Friday, February 28, 2014

Friday Miscellanea

Time to look around and see what's what in music this week. Tom Service has the latest in his symphony guide series up and this time it is the "Organ" Symphony of Saint-Saëns. I'm not a big fan of either the composer or the symphony. French 19th century music post-Berlioz seems to me paralyzed by its own pomposity--this piece in particular. But don't let me influence you! Have a listen and leave a comment:

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The scientists doing research into music seem to be finally getting into the swing of things. Researchers from the University of Kent report that "sad" music can cheer you up. Why? Because it's "beautiful". Well, that's what I've been saying...
The study identified a number of motives for sad people to select a particular piece of music they perceive as 'sad', but found that in some cases their goal in listening is not necessarily to enhance mood. In fact, choosing music identified as ‘beautiful’ was the only strategy that directly predicted mood enhancement, the researchers found.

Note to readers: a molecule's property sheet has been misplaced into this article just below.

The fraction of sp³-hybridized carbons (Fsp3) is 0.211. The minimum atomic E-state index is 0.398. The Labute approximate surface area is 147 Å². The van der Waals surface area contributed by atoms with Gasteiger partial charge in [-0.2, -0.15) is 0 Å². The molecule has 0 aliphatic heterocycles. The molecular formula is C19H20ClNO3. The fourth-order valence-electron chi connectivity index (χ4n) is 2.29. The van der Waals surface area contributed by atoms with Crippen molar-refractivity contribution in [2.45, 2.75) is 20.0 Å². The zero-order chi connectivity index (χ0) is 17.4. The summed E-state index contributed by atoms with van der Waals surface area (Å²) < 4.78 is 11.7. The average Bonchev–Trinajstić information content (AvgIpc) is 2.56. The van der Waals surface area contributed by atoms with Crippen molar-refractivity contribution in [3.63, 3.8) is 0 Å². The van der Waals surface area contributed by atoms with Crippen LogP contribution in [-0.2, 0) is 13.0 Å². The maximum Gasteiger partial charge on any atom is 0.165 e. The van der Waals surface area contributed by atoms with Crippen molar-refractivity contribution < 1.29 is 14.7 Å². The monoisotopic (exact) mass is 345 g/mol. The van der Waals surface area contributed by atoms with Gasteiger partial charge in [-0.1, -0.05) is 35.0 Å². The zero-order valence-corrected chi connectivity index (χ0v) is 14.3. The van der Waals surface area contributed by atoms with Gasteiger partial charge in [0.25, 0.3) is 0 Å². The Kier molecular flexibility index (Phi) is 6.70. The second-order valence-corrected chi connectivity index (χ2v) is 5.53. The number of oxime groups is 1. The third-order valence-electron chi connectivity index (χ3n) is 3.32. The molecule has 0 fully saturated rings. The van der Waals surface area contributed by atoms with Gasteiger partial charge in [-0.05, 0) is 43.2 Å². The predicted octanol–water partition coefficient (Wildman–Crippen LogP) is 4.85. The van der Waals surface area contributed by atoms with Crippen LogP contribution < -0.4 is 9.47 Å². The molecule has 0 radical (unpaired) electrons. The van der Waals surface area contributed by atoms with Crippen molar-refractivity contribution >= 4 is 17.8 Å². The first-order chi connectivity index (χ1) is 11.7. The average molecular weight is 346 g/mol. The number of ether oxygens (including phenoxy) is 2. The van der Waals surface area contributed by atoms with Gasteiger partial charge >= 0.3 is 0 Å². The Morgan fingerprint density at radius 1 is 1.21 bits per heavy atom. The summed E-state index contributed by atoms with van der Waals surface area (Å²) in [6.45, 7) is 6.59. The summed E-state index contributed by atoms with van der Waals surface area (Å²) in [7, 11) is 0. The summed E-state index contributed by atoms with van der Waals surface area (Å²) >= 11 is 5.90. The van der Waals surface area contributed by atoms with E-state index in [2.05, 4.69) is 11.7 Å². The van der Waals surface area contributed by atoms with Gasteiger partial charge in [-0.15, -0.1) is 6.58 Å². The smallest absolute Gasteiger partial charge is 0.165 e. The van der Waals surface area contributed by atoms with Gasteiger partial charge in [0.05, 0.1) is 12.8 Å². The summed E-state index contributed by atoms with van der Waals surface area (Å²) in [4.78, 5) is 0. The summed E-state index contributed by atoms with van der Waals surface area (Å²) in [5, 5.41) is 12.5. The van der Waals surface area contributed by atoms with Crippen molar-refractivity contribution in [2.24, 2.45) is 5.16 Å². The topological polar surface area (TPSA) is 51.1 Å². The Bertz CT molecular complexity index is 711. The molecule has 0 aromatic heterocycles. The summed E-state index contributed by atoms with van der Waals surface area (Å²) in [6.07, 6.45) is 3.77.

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Here is an article about teaching composition. It is a rather odd sort of essay and doubt that it captures  much about how one learns how to compose:
we must address the master/apprentice mentality. I propose we to do this by continuing to allow more inquisitive learning to take place alongside modeling. Secondly, we desperately need to openly and pragmatically identify the inherent challenges of gender in composition. When you add gender roles into an extraordinarily male dominated system, the challenge becomes further complicated. 
These seeming "issues" appear to be more the fashion of the day than actually significant. I suspect my belief is that you really can't "teach" composition in the sense of making someone go through a set curriculum. Though some rare individuals can sometimes inspire other rare individuals.

Here is a quote from the first part of the essay. I have to say that I don't have the faintest idea what is being said!
Teaching composition requires a balance between the student and the teacher; between the micro and the macro. The strategy includes the teacher’s understanding of the creative process, the student’s reflection on that process, and a design of individually tailored tasks for the student—a set of activities mutually agreed upon. Constant shifting between the big picture and the small steps is critical.